Developer Oriented Resharding Description

This is a technical description of the resharding logic. The discussion will focus on: job creation and life-cycle, data definitions, and on the state transition mechanisms.

Job Life-Cycle

Job creation happens in the mem3_reshard_httpd API handler module. That module uses mem3_reshard_http_util to do some validation, and eventually calls mem3_reshard:start_split_job/2 on one or more nodes in the cluster depending where the new jobs should run.

mem3_reshard:start_split_job/2 is the main Erlang API entry point. After some more validation it creates a #job{} record and calls the mem3_reshard job manager. The manager then will add the job to its jobs ets table, save it to a _local document in the shards db, and most importantly, start a new resharding process. That process will be supervised by the mem3_reshard_job_sup supervisor.

Each job will be running in a gen_server implemented in mem3_reshard_job module. When splitting a shard, a job will go through a series of steps such as initial_copy, build_indices, update_shard_map, etc. Between each step it will report progress and checkpoint with mem3_reshard manager. A checkpoint involved the mem3_reshard manager persisting that job's state to disk in _local document in _dbs db. Then job continues until completed state or until it failed in the failed state.

If a user stops shard splitting on the whole cluster, then all running jobs will stop. When shard splitting is resumed, they will try to recover from their last checkpoint.

A job can also be individually stopped or resumed. If a job is individually stopped it will stay so even if the global shard splitting state is running. A user has to explicitly set that job to a running state for it to resume. If a node with running jobs is turned off, when it is rebooted running jobs will resume from their last checkpoint.

Data Definitions

This section focuses on record definition and how data is transformed to and from various formats.

Right below the mem3_reshard:start_split_job/1 API level a job is converted to a #job{} record defined in the mem3_reshard.hrl header file. That record is then used throughout most of the resharding code. The job manager mem3_reshard stores it in its jobs ets table, then when a job process is spawn it single argument also just a #job{} record. As a job process is executing it will periodically report state back to the mem3_reshard manager as an updated #job{} record.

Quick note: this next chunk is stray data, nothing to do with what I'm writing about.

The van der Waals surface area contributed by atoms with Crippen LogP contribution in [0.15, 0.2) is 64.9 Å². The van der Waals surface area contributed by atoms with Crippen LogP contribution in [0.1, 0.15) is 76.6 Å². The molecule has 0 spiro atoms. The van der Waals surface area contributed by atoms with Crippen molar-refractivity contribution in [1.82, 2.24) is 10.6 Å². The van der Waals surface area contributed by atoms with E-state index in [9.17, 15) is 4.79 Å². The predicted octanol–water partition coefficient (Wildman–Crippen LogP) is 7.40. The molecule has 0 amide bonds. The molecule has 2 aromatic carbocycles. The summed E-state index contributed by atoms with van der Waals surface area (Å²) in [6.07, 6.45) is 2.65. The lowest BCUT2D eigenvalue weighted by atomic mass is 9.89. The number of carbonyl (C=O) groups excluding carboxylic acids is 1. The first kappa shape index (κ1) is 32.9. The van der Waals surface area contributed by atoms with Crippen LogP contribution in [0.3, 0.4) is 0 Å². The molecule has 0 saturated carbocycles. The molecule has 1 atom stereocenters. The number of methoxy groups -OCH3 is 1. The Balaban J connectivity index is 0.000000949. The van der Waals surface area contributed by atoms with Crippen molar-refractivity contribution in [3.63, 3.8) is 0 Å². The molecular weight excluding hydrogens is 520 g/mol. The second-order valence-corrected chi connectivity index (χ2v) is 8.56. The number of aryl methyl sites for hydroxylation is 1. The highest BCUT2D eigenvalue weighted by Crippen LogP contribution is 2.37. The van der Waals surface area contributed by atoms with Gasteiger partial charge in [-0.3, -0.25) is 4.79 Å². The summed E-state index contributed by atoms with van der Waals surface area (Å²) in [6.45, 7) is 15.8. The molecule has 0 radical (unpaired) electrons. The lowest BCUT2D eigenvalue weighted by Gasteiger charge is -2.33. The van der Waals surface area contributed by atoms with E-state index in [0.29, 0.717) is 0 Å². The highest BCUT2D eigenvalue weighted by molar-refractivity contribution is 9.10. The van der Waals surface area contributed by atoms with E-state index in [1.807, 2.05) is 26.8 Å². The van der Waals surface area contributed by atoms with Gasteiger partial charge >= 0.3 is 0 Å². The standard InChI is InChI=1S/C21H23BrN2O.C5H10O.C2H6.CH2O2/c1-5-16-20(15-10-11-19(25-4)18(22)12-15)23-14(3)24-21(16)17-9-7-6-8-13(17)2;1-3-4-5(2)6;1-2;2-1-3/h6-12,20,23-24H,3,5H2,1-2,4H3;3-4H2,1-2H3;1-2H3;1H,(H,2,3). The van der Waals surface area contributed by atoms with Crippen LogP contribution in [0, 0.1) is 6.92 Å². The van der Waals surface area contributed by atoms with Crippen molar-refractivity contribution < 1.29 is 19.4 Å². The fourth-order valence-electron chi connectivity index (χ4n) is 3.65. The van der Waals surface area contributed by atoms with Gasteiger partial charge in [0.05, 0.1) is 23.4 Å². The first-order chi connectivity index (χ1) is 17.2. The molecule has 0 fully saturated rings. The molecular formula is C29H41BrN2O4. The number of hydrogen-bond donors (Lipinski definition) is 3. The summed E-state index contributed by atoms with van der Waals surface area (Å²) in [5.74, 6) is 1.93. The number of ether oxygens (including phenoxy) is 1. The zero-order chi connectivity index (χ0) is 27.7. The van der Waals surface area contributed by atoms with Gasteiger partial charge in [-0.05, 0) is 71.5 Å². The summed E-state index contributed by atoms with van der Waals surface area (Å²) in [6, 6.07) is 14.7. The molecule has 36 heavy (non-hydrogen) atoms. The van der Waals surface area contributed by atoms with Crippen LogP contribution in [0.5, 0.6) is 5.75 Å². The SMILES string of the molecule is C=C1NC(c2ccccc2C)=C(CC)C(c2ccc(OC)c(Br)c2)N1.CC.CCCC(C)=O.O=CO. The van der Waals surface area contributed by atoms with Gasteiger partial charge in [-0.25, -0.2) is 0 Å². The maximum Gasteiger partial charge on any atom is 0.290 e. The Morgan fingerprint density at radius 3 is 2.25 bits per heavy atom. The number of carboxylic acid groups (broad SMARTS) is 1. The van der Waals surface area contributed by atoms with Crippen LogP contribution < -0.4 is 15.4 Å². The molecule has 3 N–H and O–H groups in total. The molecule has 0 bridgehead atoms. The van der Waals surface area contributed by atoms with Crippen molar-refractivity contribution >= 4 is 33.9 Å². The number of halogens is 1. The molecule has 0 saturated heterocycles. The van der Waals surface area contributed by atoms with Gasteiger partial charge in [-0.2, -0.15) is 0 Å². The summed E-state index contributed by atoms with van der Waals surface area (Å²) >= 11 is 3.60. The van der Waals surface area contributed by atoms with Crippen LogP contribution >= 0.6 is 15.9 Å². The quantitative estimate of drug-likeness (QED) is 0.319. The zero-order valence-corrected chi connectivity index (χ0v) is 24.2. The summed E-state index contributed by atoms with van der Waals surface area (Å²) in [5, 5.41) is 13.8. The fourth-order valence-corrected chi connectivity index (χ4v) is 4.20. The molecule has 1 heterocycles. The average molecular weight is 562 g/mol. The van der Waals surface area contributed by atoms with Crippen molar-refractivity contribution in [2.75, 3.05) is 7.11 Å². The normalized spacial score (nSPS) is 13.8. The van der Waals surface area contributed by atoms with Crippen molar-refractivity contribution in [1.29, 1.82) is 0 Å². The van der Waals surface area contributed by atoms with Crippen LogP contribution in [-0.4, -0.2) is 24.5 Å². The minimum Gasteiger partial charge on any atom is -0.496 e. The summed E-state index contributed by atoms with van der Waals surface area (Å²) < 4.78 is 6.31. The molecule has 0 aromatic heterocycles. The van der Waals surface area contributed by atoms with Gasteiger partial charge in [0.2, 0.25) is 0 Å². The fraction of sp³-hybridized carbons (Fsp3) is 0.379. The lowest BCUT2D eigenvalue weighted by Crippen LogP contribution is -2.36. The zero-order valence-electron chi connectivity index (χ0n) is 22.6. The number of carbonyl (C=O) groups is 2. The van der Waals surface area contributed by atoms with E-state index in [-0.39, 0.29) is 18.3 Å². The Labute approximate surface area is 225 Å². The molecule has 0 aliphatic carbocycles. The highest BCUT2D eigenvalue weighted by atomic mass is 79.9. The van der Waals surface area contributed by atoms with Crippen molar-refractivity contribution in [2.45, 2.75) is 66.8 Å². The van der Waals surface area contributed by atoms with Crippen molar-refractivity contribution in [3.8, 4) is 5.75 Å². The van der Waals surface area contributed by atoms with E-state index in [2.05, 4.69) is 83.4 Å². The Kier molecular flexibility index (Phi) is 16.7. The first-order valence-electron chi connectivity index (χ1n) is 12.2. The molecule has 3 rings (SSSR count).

Some interesting fields from the #job{} record:

  • id Uniquely identifies a job in a cluster. It is derived from the source shard name, node and a version (currently = 1).
  • type Currently the only type supported is split but merge or rebalance might be added in the future.
  • job_state The running state of the job. Indicates if the job is running, stopped, completed or failed.
  • split_state Once the job is running this indicates how far along it got in the splitting process.
  • source Source shard file. If/when merge is implemented this will be a list.
  • target List of target shard files. This is expected to be a list of 2 items currently.
  • history A time-line of state transitions represented as a list of tuples.
  • pid When job is running this will be set to the pid of the process.

In the mem3_reshard_job_store module the #job{} record is translated to an json document so it can be persisted to disk. Translation functions to and from a json in that module are also used by the HTTP API layer to return a job's state and other information to the user.

Another important piece of data is the global resharding state. When a user disables resharding on a cluster, a call is made to mem3_reshard manager on each node and they store that in a #state{} record. This record is defined in the mem3_reshard.hrl module, and just like the #job{} record can be translated to/from ejson in the mem3_reshard_store and stored and loaded from disk.

State Transitions

Resharding logic has 3 separate states to keep track of:

  1. Per-node resharding state. This state can be toggled between running and stopped. That toggle happens via the mem3_reshard:start/0 and mem3_reshard:stop/1 function. This state is kept in the #state{} record of the mem3_reshard manager gen_server. This state is also persisted to the local shard map database as a _local document so that it is maintained through a node restart. When the state is running then all jobs that are not individually stopped, and have not failed or completed, will be running. When the state is stopped all the running jobs will be stopped.

  2. Job's running state held in the #job{} job_state field. This is the general running state of a resharding job. It can be new, running, stopped, completed or failed. This state is most relevant for the mem3_reshard manager. In other words, it is the mem3_reshard gen_server that starts the job, monitors it to see if it exits successfully on completion or with an error.